Thursday, February 5, 2009

a story of school holidays and supermarkets

I was standing in the supermarket aisle, of all places, enjoying the silence.

It was one of those supermarkets with all the shivery refridgerated aisles up one end, the popular grocery aisles in the middle, and the deserted househood goods aisles right down the end. As I wheeled my trolley to and fro through the store, it grew warmer and darker, until I was standing in the unromantic surroundings of the toilet paper aisle, the only sound my 2 year old son Andy chatting away to me. Ah! The silence! No need to filter out all those layers of noise! I stood there and breathed deeply. Not quite a peaceful mountainside with the stillness broken only by the sound of birdsong, but it felt like it to me.

School holidays have just ended, and with them the constant, battering noise and demands of 4 bored children cooped up in a hot house (we've just had the longest, hottest heat wave in Melbourne since 1908).

I usually love school holidays. I love my children gathered around me, like ducklings safely clustered around a mother duck. I love the comfortable chaos and the noisy games and the quiet hours snatched with children who are so often away at school. But I didn't enjoy the 6 week school holidays which just ended.

By the end of the holidays, I had great sympathy for all those mothers who long for their children's return to school. Too many children whining, "I'm bored, Mummy! What can I do? Think of something for me to do!". Too many loud arguments: "He said ... ! She said ... ! She won't let me play! He won't leave me alone!". Too many never-ending needs for discipline and entertainment and food.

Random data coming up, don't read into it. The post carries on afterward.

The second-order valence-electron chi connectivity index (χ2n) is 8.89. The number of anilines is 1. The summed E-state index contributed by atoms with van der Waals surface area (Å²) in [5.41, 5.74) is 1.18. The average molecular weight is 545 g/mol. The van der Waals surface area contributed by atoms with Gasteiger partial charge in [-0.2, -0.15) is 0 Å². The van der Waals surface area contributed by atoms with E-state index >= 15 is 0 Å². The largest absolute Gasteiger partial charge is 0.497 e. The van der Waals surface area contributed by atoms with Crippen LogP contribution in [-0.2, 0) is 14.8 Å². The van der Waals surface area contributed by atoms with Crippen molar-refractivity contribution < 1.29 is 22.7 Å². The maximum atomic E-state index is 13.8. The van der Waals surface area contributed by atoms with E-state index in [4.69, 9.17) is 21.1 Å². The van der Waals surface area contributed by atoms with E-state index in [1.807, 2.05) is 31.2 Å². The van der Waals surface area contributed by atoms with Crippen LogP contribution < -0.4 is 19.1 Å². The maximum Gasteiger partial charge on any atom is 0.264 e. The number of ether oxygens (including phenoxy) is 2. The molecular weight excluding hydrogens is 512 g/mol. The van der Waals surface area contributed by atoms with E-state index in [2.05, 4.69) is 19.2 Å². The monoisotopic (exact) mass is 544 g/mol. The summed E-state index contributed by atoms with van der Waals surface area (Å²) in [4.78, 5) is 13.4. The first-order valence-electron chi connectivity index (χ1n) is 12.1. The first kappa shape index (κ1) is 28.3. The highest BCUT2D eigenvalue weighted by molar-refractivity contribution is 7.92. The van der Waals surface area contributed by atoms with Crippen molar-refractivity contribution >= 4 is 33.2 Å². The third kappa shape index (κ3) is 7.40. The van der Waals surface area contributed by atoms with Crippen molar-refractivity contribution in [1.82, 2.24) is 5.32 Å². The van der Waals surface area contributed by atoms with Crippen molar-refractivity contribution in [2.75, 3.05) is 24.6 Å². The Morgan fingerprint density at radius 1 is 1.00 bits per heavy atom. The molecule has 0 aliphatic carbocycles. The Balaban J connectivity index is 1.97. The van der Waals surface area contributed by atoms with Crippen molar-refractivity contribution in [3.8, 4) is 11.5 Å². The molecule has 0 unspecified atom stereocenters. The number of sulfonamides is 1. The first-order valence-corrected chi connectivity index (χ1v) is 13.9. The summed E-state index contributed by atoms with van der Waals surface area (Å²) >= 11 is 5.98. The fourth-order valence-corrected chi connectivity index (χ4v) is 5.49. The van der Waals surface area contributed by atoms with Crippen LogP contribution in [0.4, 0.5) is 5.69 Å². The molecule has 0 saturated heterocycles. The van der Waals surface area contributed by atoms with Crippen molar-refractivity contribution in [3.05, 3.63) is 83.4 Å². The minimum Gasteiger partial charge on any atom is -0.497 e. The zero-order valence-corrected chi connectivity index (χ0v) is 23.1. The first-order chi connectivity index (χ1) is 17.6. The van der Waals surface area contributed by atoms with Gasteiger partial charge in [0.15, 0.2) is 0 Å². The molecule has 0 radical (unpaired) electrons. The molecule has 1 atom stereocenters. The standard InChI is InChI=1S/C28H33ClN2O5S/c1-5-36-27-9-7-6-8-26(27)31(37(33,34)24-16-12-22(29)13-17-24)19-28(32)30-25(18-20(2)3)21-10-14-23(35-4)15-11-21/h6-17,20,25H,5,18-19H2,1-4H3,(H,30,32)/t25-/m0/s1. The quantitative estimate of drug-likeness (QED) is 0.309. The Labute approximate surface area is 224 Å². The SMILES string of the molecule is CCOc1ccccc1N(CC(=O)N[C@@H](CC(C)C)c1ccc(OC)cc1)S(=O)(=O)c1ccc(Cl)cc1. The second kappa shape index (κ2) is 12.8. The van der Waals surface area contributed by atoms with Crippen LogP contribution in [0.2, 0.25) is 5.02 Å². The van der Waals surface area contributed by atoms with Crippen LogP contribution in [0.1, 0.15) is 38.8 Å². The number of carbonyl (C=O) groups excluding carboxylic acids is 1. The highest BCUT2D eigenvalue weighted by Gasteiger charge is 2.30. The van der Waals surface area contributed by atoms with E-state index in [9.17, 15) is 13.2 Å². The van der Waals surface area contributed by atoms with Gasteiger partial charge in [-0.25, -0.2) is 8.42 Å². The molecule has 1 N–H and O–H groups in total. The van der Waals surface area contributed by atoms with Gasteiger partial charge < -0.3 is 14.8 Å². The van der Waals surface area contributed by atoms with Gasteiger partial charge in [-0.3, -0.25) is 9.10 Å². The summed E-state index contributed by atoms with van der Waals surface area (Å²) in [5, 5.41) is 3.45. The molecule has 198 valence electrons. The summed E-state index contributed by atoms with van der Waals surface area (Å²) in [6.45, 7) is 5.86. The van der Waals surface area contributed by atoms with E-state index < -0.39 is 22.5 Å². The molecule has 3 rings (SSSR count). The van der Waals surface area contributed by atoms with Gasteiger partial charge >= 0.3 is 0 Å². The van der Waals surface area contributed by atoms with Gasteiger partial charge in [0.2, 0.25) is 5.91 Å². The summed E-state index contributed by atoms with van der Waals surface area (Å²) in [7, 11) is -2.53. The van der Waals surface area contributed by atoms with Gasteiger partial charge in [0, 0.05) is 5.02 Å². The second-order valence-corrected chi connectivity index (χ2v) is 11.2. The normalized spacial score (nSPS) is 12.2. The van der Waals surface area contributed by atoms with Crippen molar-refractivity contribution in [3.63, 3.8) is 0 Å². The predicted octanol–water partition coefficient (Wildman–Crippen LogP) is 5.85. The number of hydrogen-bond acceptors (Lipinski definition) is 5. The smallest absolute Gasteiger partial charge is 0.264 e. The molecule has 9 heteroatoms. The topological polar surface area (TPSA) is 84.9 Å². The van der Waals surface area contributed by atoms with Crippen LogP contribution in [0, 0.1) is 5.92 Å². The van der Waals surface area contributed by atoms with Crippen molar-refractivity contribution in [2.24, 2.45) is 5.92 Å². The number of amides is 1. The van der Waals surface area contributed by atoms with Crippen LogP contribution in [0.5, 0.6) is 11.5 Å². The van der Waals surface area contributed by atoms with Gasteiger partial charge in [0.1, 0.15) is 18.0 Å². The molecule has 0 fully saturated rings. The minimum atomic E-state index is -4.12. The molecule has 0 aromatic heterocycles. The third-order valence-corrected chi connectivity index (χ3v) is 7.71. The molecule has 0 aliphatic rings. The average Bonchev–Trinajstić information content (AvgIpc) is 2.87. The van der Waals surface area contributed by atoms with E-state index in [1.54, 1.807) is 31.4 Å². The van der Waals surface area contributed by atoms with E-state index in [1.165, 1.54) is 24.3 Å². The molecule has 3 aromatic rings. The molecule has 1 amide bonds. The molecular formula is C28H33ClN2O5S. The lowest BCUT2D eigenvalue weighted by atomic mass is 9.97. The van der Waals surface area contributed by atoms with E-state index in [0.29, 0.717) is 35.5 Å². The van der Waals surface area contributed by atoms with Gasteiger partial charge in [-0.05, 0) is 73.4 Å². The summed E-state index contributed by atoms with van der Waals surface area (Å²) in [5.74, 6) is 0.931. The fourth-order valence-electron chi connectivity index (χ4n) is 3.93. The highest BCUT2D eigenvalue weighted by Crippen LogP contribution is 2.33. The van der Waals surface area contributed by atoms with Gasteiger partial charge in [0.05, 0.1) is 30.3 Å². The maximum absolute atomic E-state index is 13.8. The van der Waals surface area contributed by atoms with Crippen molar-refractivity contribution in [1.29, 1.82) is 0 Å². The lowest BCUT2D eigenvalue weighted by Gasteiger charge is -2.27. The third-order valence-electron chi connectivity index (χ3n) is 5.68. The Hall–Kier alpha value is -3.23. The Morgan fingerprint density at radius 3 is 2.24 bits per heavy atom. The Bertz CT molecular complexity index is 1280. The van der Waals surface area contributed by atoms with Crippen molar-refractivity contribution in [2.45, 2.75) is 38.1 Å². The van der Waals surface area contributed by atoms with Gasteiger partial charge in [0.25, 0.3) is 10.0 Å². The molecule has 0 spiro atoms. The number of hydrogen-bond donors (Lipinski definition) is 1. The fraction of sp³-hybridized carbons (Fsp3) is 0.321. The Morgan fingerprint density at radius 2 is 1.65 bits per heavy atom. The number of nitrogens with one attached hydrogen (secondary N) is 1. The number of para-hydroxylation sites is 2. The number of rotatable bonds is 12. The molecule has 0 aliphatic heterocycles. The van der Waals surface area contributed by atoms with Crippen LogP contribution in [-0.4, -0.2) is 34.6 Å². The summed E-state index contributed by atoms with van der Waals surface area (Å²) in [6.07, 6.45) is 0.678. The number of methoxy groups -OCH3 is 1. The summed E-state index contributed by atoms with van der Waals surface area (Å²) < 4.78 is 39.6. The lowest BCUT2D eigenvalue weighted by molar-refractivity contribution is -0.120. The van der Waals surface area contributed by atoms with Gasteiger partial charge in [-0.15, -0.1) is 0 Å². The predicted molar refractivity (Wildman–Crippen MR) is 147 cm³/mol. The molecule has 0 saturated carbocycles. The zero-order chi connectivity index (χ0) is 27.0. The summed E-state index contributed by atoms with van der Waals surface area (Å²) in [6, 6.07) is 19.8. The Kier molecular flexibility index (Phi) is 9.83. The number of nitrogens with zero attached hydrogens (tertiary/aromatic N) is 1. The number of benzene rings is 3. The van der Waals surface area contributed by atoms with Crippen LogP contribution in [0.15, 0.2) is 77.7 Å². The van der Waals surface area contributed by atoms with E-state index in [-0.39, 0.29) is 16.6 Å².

The worst moment was when I went supermarket shopping with the 4 children (yes, another supermarket story!) and had to threaten to go home and punish them after 1 minute because they were being so disruptive and disobedient. A new low point in my parenting experience.

Most of this was due to the fact that Steve was sick and I was worn out from looking after 4 kids on my own (I have new admiration for single mums, especially mums with boys!). But I think I could have done some things differently. Here's how I'd like to change things during our next school holidays:

  • less screen time. I realised near the end of the holidays that the kids were grumpy partly because they were having too much TV and computer time. During term time, I limit their screen time to 30 minutes a day. But during the school holidays, screen time gradually crept up, leaving grumpy bored children in its wake.
  • more planned activities. My children generally get along well, inventing games and playing happily together, so I'm happy to let them fill the hours enjoying each other's company. (Don't misunderstand me, there's plenty of times things don't run so smoothly in our house!) I don't normally need to come up with holiday amusements, so perhaps I've become a little lazy.
  • extend the kids' learning. I've bought books like Hands-On Science, full of experiments for my science-loving son, and Teaching Art With Books Kids Love, full of art activities for my craft-loving daughter, but we rarely have time for them. The school holidays would be a wonderful chance to do these together.
  • maintain daily routines. During holidays, it's easy to let the usual daily routines slip: Bible reading, piano lessons, breakfast together. It's good to take time away from normal routines to rest and relax, but a bit more structure in the day would help prevent the loose-endish holiday blues.
  • keep doing the good stuff. There are lots of things I want to keep doing, like day trips, time with grandparents, and spending individual time with each of my children.
I've just found some excellent suggestions for school holidays on the internet, so it might be time to do some browsing!

Do you have any other suggestions for making school holidays happy, productive and relaxing? I'd love to hear about them!

images are from stock.xchng

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